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Arrived in Britain:
Place of Birth:
Eva Mendelsson, nee Eva Judith Cohn, was born in 1931 in Gengenbach and grew up in Offenburg, where she was the only Jewish child in her class. Toghether with her two sisters they were sent to a Jewish school in Freiburg, where each of the sisters had to board with a Jewish family. Eva recalls Eva’s father was arrested on Kristallnacht and imprisoned for six week. When he came back Eva did not recognize him. A condition of his release was that he needed to emigrate. He managed to get a transit visa to the UK where he was sent to the Kitchener Camp.
When war broke out Eva’s mother took her and her two sisters to Munich. They stayed there for a while and then went back to Offenburg. One of Eva’s sisters stayed behind in Munich in a children’s home, as the mother thought that it would be easier for her in Munich, as she could not walk properly due to having contracted polio as a small child. The mother gave her sister a diary and hoped that might help her to be apart from the family. When they came back, Eva continued to board in Freiburg.
On 21 and 22 October 1940 about 6500 Jews from Baden and Saarpfalz were deported to France. Eva was not allowed to go back to her mother and went to the deportation with the family from Freiburg. On the train, she met her mother and sister, who found themselves in the same transport. In France they were taken to an internment camp in Gurs. In March 1941, Eva, her sister and mother were taken to another internment camp in Rivesaltes (near Perpignan). Through the help of the Œuvre de Secours aux Enfants (OSE), the children were taken out of the camps and housed in children home. Eva and her sister went to a children’s home in Château du Masgeliers (1941-1942) and then to a convent in La Souterraine, Creuse. At some point they were brought back to Camp Rivesaltes. Eva recalls that her mother had a laissez passez to go to the beach with Eva and her sister. On that trip they also visited her aunt who was in Perpignan.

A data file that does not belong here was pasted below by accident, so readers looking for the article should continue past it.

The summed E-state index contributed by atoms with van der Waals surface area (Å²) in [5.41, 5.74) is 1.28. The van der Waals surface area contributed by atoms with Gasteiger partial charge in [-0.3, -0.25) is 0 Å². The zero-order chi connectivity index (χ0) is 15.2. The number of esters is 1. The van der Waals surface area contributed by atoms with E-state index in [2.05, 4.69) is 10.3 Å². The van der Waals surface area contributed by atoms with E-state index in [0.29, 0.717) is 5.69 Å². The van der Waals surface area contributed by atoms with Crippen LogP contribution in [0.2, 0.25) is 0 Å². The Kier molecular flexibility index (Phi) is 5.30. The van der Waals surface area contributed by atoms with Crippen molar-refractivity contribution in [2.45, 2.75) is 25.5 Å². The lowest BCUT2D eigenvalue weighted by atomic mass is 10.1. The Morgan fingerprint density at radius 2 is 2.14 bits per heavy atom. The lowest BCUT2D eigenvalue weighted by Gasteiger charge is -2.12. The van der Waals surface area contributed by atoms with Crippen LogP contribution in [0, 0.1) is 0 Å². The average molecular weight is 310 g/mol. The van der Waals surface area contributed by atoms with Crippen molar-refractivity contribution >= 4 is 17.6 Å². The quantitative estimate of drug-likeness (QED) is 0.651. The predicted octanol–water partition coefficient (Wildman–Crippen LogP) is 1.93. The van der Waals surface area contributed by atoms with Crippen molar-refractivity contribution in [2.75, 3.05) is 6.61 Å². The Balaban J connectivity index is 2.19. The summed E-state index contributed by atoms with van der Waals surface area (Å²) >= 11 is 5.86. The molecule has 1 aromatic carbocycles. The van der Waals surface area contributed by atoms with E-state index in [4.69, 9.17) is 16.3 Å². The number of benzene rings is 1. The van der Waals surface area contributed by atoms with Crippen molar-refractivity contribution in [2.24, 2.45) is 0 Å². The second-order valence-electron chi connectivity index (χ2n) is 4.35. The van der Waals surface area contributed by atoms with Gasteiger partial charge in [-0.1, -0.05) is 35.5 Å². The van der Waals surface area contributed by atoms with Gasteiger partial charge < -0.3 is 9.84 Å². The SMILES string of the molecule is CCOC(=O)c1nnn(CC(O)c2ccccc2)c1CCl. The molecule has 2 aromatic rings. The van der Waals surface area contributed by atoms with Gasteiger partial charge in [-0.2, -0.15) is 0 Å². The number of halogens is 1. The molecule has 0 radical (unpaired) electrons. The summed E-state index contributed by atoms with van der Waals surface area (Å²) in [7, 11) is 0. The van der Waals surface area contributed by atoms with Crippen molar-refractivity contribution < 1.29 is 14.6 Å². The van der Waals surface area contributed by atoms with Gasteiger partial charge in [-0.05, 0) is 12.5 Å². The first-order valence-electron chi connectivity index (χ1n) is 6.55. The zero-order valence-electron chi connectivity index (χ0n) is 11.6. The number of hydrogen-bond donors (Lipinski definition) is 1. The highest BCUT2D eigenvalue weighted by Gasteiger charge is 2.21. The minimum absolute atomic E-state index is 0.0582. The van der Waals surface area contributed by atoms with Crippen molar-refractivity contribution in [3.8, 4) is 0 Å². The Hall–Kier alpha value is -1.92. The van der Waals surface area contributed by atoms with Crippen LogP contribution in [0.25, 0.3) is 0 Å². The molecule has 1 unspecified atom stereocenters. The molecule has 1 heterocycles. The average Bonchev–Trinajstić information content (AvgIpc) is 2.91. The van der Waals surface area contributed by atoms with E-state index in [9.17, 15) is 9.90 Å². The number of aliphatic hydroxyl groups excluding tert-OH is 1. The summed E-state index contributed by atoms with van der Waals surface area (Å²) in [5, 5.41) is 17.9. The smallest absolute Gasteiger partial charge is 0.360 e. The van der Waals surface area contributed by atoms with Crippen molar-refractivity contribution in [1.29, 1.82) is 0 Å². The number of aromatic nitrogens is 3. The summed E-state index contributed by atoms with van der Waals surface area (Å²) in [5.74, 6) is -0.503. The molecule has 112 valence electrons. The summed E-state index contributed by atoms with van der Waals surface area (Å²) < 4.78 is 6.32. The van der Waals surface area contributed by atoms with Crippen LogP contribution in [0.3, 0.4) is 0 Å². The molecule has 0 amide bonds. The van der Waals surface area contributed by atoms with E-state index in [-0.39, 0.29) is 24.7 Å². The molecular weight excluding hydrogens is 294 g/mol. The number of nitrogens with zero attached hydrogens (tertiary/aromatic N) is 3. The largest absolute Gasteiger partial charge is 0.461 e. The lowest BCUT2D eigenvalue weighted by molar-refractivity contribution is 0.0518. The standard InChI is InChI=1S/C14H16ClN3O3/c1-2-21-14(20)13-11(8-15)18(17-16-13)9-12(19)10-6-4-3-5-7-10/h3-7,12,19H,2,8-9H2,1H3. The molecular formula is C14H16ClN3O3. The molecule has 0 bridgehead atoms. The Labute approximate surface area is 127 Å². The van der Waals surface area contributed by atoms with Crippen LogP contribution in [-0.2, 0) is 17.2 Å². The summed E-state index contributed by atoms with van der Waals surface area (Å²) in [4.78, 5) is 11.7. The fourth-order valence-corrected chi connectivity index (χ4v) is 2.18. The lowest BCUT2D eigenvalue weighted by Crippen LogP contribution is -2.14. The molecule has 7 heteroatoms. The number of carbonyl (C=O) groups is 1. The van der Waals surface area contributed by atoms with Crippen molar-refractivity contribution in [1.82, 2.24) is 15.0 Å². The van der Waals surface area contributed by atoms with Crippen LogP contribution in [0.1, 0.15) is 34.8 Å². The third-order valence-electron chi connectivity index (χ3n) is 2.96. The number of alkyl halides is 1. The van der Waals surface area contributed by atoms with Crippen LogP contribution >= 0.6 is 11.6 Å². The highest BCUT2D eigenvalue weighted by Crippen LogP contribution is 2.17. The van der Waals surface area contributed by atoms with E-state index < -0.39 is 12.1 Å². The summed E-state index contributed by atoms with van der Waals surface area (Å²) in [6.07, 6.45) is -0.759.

In August 1942 an order was given to deport Eva, her mother, and her sister and all other Jews (first to Drancy and later to Auschwitz). OSE convinced Eva’s mother to leave the children behind. Before the children parted with their mother, she gave them a book of her poetry (which Eva cherishes and she reads some poems at the end of the interview). The children were taken to a convent and in 1943 smuggled to Switzerland (through Annemasse). First they were interned in Geneva and later taken to a children home in Ascona (Tessin). In October 1945 Eva and her sister came to the UK to join their father. They found out that her sister died in 1944 in Theresienstadt and that her mother died in 1942 (they were sent a certifictae which says that the mother died due to heart failure).
The situation with the father was not easy as they had not seen him for seven years. He remarried and Eva studied hotel managment and worked in many jobs. She met her husband in the Habonim youth movement, got married in 1954, and had three children. She is and active member of Alyth Synagogue and started working as a textile artist. Eva speaks regularly in Germany and co-edited several volumes of her mother’s poetry and her sister’s diary . She has not been speaking much in the UK.